Monday, May 24, 2010

Orange-tip Butterflies - More Than Just a Colourful Set of Wings?

This tiny orange rugby ball is the egg of an orange-tip butterfly  Anthocharis cardamines, attached to the flower stalk (pedicel) of a hedge garlic Alliaria petiolata plant in my garden. The caterpillar that hatches will feed on the host plant's developing seed pod, so the caterpillar must hatch soon after the flower is pollinated.

At higher magnification it's possible to see the beautifully patterned egg case, which will be the first thing that the caterpillar will eat when it hatches, before moving on to consumer tender young seed pods.

Female orange-tip butterflies (male seen above with wings open and shut) only lay a single egg per infloresecence, typically on lady's smock Cardamine pratensis but also on hedge garlic A. petiolata or on sweet rocket Hesperis matrionalis, although egg laying has been recorded on 35 members of the cabbage family (Cruciferae). You can see a fine photo of an orange-tip egg on lady's smock over at Stuart Dunlop's Donegal Wildlife blog. If more that one egg is laid per inflorescence the caterpillars resort to cannibalism, but the female butterfly can detect a pheromone signal left by another that has already laid an egg and will avoid that plant, minimising the risk of this gruesome outcome - unless it rains, when the pheromone is washed off. 

Back in 1997 research at Monk’s Wood National Nature Reserve established that the female butterflies that use lady’s smock as a larval food plant are extremely selective in their egg laying habits. They choose large flower heads in open, sunny locations. Choosing a flower head with a large number of buds ensures that there will be enough food (seed pods) for the hungry caterpillar.

Research in Durham University back in 1983 suggested that they also have quite a narrow window of opportunity for egg laying – if the eggs are laid when the inflorescence is too old the developing pods will be too tough for the larvae to eat by the time that they hatch. This can sometimes happen if bad weather delays egg laying, as the butterflies are only active in sunshine.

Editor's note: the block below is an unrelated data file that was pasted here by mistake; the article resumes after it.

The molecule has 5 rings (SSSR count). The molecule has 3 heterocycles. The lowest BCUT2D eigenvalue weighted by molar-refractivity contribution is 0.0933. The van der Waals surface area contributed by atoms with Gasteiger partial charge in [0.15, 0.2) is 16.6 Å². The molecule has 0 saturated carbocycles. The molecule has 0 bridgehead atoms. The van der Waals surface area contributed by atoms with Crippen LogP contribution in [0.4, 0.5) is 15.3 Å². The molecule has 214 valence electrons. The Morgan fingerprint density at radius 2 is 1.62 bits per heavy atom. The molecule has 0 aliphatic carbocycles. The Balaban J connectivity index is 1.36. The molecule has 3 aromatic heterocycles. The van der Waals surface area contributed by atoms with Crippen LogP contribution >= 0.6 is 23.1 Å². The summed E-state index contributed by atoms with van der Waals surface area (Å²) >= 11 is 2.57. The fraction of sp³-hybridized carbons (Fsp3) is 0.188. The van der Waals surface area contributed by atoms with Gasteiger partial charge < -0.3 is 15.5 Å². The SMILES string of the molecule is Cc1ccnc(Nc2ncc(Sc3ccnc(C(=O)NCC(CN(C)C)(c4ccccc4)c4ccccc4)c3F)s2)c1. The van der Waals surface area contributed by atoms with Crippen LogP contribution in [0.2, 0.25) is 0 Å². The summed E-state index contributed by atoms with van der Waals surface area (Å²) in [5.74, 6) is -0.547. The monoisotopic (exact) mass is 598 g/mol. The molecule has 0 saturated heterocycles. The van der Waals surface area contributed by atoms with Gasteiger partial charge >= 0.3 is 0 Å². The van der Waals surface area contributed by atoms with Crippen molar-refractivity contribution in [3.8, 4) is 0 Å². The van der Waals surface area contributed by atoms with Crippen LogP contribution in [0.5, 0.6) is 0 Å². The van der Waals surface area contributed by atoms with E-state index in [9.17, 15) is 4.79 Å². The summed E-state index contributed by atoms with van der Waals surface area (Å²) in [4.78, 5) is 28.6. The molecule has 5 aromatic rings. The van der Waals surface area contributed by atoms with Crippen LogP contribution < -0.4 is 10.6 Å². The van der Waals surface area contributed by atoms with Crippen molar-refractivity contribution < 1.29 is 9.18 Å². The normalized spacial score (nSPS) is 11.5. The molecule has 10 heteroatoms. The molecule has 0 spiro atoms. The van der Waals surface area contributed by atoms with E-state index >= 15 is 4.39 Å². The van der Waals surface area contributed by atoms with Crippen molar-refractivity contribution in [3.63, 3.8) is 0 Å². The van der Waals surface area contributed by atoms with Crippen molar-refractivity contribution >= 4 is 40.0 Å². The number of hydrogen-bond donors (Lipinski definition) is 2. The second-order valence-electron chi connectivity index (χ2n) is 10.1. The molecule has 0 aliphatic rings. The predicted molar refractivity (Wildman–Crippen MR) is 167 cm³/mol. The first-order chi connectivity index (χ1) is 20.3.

In my garden this delightful butterfly breeds on all three of the larval food plants - lady's smock, hedge garlic and sweet rocket - which have overlapping flowering periods that collectively span a period of about six weeks. Each plant has different pod development characteristics - hedge garlic, for example, has much larger, tougher, faster developing pods than lady's smock - so I wonder whether any member of the orange-tip population in my local colony can breed on all three - in which case they might need to adjust their egg laying habits to suit the individual host's pod development rates - or whether there are sub-populations that specialise on breeding on each of the different possible hosts. If the latter is the case, that would respresent the first step in subdivision of the population and of one species splitting into three .............. evolution in action...... or maybe they're not that discriminating. Something worth closer study though, I think. With that in mind, I'm planning to breed the butterflies on lady's smock and on sweet rocket, which represent the extremes of the range of flower timing, then see if the resulting butterflies exhibit a preference for laying eggs on either host plant when they hatch.

S.P.Courtney and A.E.Duggan (1983) The population biology of the orange tip butterfly Anthocharis cardamines in Britain. Ecological Entomology 8, 271-281.

Dempster, J.P. (1997) The role of larval food resources and adult movement in the population dynamics of the orange-tip butterfly (Anthocharis cardamines). Oecologia 111 (4), 549-556.


  1. Fascinating as always.
    Thanks for these gems

  2. Thanks Pebble, they're lovely butterflies. I've had a small colony breeding in my garden for about 20 years.


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